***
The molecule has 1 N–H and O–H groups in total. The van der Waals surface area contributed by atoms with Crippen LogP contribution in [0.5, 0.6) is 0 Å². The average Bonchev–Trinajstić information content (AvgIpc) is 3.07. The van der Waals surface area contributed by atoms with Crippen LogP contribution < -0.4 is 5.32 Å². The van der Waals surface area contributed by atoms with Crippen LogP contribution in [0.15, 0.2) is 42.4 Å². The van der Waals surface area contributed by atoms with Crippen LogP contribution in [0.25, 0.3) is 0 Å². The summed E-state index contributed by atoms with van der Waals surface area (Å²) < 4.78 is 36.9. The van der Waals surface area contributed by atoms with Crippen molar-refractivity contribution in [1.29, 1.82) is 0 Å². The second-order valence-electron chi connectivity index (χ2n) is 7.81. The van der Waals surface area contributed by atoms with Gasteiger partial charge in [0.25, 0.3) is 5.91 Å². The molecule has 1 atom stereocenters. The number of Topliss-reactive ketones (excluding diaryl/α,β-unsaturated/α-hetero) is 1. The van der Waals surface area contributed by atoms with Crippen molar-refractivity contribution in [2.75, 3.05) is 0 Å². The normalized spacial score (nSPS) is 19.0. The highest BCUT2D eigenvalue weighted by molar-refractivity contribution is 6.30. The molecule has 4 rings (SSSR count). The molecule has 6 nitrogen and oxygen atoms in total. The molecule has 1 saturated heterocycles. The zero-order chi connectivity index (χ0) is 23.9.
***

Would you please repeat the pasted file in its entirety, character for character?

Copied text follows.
The molecule has 1 N–H and O–H groups in total. The van der Waals surface area contributed by atoms with Crippen LogP contribution in [0.5, 0.6) is 0 Å². The average Bonchev–Trinajstić information content (AvgIpc) is 3.07. The van der Waals surface area contributed by atoms with Crippen LogP contribution < -0.4 is 5.32 Å². The van der Waals surface area contributed by atoms with Crippen LogP contribution in [0.15, 0.2) is 42.4 Å². The van der Waals surface area contributed by atoms with Crippen LogP contribution in [0.25, 0.3) is 0 Å². The summed E-state index contributed by atoms with van der Waals surface area (Å²) < 4.78 is 36.9. The van der Waals surface area contributed by atoms with Crippen molar-refractivity contribution in [1.29, 1.82) is 0 Å². The second-order valence-electron chi connectivity index (χ2n) is 7.81. The van der Waals surface area contributed by atoms with Gasteiger partial charge in [0.25, 0.3) is 5.91 Å². The molecule has 1 atom stereocenters. The number of Topliss-reactive ketones (excluding diaryl/α,β-unsaturated/α-hetero) is 1. The van der Waals surface area contributed by atoms with Crippen molar-refractivity contribution in [2.75, 3.05) is 0 Å². The normalized spacial score (nSPS) is 19.0. The highest BCUT2D eigenvalue weighted by molar-refractivity contribution is 6.30. The molecule has 4 rings (SSSR count). The molecule has 6 nitrogen and oxygen atoms in total. The molecule has 1 saturated heterocycles. The zero-order chi connectivity index (χ0) is 23.9.